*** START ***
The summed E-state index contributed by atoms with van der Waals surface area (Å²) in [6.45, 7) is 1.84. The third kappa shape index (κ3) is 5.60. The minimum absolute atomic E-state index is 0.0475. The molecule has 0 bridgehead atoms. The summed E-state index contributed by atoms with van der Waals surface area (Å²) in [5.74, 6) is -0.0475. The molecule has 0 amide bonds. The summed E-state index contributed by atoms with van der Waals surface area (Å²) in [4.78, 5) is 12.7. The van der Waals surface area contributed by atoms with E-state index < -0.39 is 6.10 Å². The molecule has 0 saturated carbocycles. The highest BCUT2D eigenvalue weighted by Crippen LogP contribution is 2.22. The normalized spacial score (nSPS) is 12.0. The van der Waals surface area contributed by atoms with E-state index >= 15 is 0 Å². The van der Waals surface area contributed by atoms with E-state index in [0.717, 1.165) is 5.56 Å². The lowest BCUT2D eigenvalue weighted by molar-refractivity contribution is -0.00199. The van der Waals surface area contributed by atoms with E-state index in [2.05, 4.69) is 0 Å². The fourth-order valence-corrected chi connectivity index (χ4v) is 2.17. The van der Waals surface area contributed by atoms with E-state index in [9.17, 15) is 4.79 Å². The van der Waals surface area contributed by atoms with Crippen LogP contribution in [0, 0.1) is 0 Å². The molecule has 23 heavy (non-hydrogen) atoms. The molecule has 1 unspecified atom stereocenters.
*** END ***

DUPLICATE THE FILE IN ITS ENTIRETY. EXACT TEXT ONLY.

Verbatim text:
The summed E-state index contributed by atoms with van der Waals surface area (Å²) in [6.45, 7) is 1.84. The third kappa shape index (κ3) is 5.60. The minimum absolute atomic E-state index is 0.0475. The molecule has 0 bridgehead atoms. The summed E-state index contributed by atoms with van der Waals surface area (Å²) in [5.74, 6) is -0.0475. The molecule has 0 amide bonds. The summed E-state index contributed by atoms with van der Waals surface area (Å²) in [4.78, 5) is 12.7. The van der Waals surface area contributed by atoms with E-state index < -0.39 is 6.10 Å². The molecule has 0 saturated carbocycles. The highest BCUT2D eigenvalue weighted by Crippen LogP contribution is 2.22. The normalized spacial score (nSPS) is 12.0. The van der Waals surface area contributed by atoms with E-state index >= 15 is 0 Å². The van der Waals surface area contributed by atoms with E-state index in [0.717, 1.165) is 5.56 Å². The lowest BCUT2D eigenvalue weighted by molar-refractivity contribution is -0.00199. The van der Waals surface area contributed by atoms with E-state index in [2.05, 4.69) is 0 Å². The fourth-order valence-corrected chi connectivity index (χ4v) is 2.17. The van der Waals surface area contributed by atoms with E-state index in [9.17, 15) is 4.79 Å². The van der Waals surface area contributed by atoms with Crippen LogP contribution in [0, 0.1) is 0 Å². The molecule has 23 heavy (non-hydrogen) atoms. The molecule has 1 unspecified atom stereocenters.